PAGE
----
With regard to attitude accessibility, what are some of the ways that an attitude can become highly accessible, and what are some marketing ploys one might use to try to make people’s attitudes...

With regard to attitude accessibility, what are some of the ways that an attitude can become highly accessible, and what are some marketing ploys one might use to try to make people’s attitudes about a product highly accessible?

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booboosmoosh eNotes educator| Certified Educator

In social psychology...

…[an] attitude can be formed from a person's past and present […] with a positive or negative evaluation about people, objects, events, activities, etc.

An attempt to better understand attitudes is complex to say the least. For example, is the attitude "deliberately formed," or is it the result of a subconscious response? Explicit attitudes (we can infer) are more easily observed than those that are implicit.

From a marketing standpoint, attitude accessibility is related specifically to advertisements and how the advertiser attempts to connect with the viewer/consumer. Attitudes are important when looking to assess and tap into consumer behavior.

…the attention given to the attitude construct stems from the fact that much advertising can be described as social influence attempts aimed at creating positive attitudes toward the product.

In order to entice the consumer to purchase in a manner that provides success (profit, brand recognition, etc.) to the product provider, having a clearer understanding of the power of persuasion has also been studied.

The assumption underlying such persuasive attempts is that the development of positive attitudes will produce a corresponding change in behavior.

Studies such as these are geared to better comprehending how to guide or even manipulate the action of the consumer. And in so investigating behavior, arguably one would be best served to study attitudes as they are related to behavior—based on the premise that attitude drives behavior in the market place. Perception is closely connected with attitude, especially in terms of previous experience with a product. Perception refers to how a person currently feels about an object. 

If a company can tap in to attitudes (and perceptions) toward products, then the selection process a consumer goes through would ostensibly be more predictable—a favorable situation for the product provider, who can gear advertising toward a positive attitudinal response. Accessing a consumer's attitude is, in essence, being able to predict how a consumer will respond to a product and capitalize on this knowledge regarding the manner in which the product is presented so that greater numbers are "consumed."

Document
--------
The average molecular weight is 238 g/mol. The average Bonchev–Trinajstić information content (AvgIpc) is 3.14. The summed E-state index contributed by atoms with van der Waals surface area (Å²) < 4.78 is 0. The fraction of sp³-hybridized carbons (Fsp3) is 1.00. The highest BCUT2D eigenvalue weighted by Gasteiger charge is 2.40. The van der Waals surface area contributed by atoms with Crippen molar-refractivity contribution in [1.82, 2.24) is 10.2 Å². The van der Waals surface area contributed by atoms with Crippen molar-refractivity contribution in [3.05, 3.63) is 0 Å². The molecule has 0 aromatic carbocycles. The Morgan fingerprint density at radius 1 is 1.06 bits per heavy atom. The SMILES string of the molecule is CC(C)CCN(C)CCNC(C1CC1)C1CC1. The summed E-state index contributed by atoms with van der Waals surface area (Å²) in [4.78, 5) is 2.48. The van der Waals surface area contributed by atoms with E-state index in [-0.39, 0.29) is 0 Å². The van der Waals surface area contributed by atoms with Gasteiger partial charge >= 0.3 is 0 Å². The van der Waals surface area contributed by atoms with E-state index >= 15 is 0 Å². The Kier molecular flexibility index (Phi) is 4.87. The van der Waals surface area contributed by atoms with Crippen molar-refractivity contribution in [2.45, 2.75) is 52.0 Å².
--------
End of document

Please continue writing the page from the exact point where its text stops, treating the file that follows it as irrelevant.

Attitude can be highly accessible when emotions are involved. This is seen with advertisers who are trying to reach an audience based upon what the audience members believe and/or how they feel:

Emotion works hand-in-hand with the cognitive process, or the way we think, about an issue or situation. Emotional appeals are commonly found in advertising, health campaigns and political messages.

Two specific examples of "marketing ploys" are noted. One is the recent campaign to make people want to stop smoking or never start. The ads are geared not only to the act of smoking and its connection to lung cancer (and death), but also to how smoking can exacerbate other health issues, such as diabetes. The other example cited was a political campaign that used a fear of terrorism to influence how people would vote—in this case, capitalizing on fear, greatly heightened after the attacks of 9-11.

By activating an affective or emotion node, attitude change may be possible...

While we might not see a health campaign as a ploy, but might easily consider a politically-based ad as a tricky maneuver, in both cases the advertising company is attempting to access attitudes and manipulate viewers to react in a desired way.

In advertising that daily bombards the television viewer, many things are used to make people's attitudes more easily accessible. This is done by concentrating on data gathered with regard to the viewing public for specific kinds of programming. For instance, if television program is geared to the family, ads for diapers that include fuzzy bears and adorable babies will most likely find a more receptive audience. However, if a survivor-type reality show is playing, the audience is less likely to see the same advertisements. Perhaps one would see [at least one] car ads, workout ads, etc. The advertisers have garnered enough information to know that kittens, puppies, babies, and weddings will appeal to a certain audience for one kind of program, but that for another program fast cars, glamorous women and dating ads will fare better. Looking at the "Super Bowl" ads demonstrates the diverse nature of the viewing public for that event: beer, soda, computer, snack, and car commercials, as well as other engaging ads will often pull in people not even interested in the game as much as the commercials aired during this time…often considered the best ads of the entire viewing year.

Regardless of the advertisement, being able to access attitudes enables a marketing firm to strategically plan campaigns that will resonate in some way with the most viewers (or listeners) to effect the public's behavior. The intent is that when the checkbook (or debit card) comes out, the consumer will remember the ad and choose to place his or her confidence based upon the ad that is memorable (especially one that elicits an emotional response)…but not necessarily promoting the "best" product, service, etc.